Not only have Vietnam’s liberals kept their mouths shut about these issues, they have tried to sell the TPP to the people as something inevitable, a remedy for all economic woes.

The reason is simple: these liberals want to use the requirements imposed by the TPP on its members as leverage on the government to implement much-needed reforms. They hope that once within the TPP framework, Vietnam’s government will have no option but to abide by transparency in policy-making, cease giving preferential treatment to state-owned companies, open government procurement to the private sector and pay more attention to environmental requirements… In short, do those things that their government is supposed to do but does not.

These omissions are seen especially in the case of Vietnamese workers’ well-being. Vietnam is a “socialist” country where workers are supposed to be the leading political and economic force. Ironically, however, it is the “capitalist” US that is putting pressure on Vietnam to protect workers’ interests by setting up independent labour unions. It is exactly such TPP requirements that induce many Vietnamese liberals to give their strong support to joining the trade agreement.

Among the requirements that the US will impose in return for greater access to its market, especially for Vietnamese textiles and footwear, is better treatment of workers. In a stark reality check, US Representative George Miller, a Democrat from California, has written to US Trade Representative Michael Froman questioning whether Vietnam can comply with its TPP commitments because, Miller wrote, there is evidence that export industry workers in Vietnam are “routinely denied basic labor standards.”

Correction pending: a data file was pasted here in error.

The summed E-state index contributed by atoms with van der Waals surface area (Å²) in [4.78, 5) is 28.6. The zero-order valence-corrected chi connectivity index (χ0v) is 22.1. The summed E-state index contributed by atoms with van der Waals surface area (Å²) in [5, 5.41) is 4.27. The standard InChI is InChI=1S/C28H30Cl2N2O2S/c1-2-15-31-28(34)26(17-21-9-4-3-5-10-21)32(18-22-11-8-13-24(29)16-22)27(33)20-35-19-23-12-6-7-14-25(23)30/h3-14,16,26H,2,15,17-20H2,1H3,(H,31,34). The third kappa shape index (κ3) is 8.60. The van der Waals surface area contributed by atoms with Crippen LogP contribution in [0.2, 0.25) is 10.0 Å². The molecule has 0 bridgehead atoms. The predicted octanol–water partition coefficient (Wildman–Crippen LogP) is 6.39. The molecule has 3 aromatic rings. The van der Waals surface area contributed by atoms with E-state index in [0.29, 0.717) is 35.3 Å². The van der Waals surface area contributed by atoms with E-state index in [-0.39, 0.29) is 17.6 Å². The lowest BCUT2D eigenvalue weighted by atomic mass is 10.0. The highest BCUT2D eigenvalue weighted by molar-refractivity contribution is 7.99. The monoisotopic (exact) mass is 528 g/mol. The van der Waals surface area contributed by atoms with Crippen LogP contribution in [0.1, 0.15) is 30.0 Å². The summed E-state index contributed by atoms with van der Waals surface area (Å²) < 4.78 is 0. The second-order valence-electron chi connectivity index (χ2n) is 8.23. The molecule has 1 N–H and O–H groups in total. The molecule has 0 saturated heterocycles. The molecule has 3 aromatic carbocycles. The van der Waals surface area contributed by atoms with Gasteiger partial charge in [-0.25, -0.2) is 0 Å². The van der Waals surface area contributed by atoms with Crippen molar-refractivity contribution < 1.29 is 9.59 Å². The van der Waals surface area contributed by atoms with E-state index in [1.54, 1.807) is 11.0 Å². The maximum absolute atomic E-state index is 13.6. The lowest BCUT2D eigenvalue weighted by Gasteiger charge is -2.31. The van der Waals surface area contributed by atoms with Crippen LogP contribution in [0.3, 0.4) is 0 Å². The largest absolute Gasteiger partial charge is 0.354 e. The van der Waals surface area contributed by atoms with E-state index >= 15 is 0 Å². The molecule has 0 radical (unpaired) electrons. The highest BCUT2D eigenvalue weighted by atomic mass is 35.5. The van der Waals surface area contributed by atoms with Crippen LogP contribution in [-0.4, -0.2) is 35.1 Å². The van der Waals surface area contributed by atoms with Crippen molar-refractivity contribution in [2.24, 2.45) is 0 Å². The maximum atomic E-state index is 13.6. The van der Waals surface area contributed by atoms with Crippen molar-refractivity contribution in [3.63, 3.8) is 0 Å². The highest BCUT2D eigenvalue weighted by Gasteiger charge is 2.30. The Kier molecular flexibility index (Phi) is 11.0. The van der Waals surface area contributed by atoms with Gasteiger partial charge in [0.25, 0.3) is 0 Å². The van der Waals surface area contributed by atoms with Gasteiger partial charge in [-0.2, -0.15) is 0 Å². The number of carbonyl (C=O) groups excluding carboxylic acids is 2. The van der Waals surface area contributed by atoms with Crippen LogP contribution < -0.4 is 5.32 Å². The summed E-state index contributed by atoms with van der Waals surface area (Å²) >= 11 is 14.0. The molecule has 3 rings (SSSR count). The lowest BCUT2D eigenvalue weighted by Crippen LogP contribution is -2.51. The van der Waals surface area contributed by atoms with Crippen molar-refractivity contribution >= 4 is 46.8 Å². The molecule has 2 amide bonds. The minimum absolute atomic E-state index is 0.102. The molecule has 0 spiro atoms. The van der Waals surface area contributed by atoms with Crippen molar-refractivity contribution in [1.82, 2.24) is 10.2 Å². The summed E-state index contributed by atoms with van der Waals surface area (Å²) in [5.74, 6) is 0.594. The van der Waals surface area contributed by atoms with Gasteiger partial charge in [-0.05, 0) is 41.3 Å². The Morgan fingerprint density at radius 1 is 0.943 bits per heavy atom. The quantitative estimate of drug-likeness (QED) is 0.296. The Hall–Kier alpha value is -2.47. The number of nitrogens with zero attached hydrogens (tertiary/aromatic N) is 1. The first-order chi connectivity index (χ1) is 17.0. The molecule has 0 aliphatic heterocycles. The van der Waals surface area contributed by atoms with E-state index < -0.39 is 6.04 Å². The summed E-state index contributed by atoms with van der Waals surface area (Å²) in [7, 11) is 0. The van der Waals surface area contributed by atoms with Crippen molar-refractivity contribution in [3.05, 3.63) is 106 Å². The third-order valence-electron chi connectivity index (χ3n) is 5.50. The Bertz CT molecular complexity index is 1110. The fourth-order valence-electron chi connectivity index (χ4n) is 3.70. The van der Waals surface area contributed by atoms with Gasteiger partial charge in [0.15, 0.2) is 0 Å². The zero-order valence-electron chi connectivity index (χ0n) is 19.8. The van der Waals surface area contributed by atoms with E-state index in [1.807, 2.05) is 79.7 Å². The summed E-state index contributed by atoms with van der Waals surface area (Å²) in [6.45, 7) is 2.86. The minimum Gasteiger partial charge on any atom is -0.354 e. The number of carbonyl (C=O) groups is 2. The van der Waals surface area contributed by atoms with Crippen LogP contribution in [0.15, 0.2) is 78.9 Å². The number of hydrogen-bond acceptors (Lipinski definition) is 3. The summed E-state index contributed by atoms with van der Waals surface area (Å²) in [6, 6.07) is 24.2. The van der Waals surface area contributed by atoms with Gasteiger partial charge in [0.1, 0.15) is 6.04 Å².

Froman’s written reply is also to the point: “By including Vietnam in the TPP negotiations, we have [a] mechanism to improve adherence to labor rights and working conditions in Vietnam that would not exist otherwise.”

The proposed TPP text would apply the International Labour Organization’s principles of freedom of association and the right to collective bargaining, as well as the elimination of all forms of forced labour, child labour and gender discrimination.

People may ask if Vietnamese workers aren’t protected by their government and point to an extensive network of labour unions. The sad fact, however, is that the labour unions are mostly for show. They are used as instrument of state control, and union representatives are more like officials than workers’ representatives. They are normally the ones who prevent workers from going on a strike, rather than organizing it.

A recent scandal involving four public utilities companies in Ho Chi Minh City is so far the strongest evidence of this collusion. The directors of these state-owned companies draw salaries ranging from $100,000 to $130,000 annually in a country where the per capita income is just $1,500. How could they pay themselves such high salaries? They resorted to the very basic trick of “exploiting” their own workers: instead of signing on workers as full-time employees who would enjoy full wages and benefits, they hired them as seasonal workers who were paid as little as $250 to $350 a month.

Arguably, if the workers had an independent labour union, such a scandal would not have happened. If the labour union representatives at these companies did not receive perks from the directors, they would not keep their mouths shut as they did in this case.

Such scandals make people in Vietnam wonder if it is a blessing in disguise that the US seems to be really pushing for better working conditions. Foreign investors, including those from the US, seem to like the way labour unions in Vietnam operate now. The Vietnam Chamber of Commerce and Industry, which represents domestic enterprises, has complained that “Vietnam is not ready for such high requirements on labour standards and implementation, which would increase costs for entrepreneurs, risk workers’ unemployment, and have high implementation costs.”

So whether liberals in Vietnam should regard the TPP as a remedy or just an irony, or even a double irony, remains to be seen.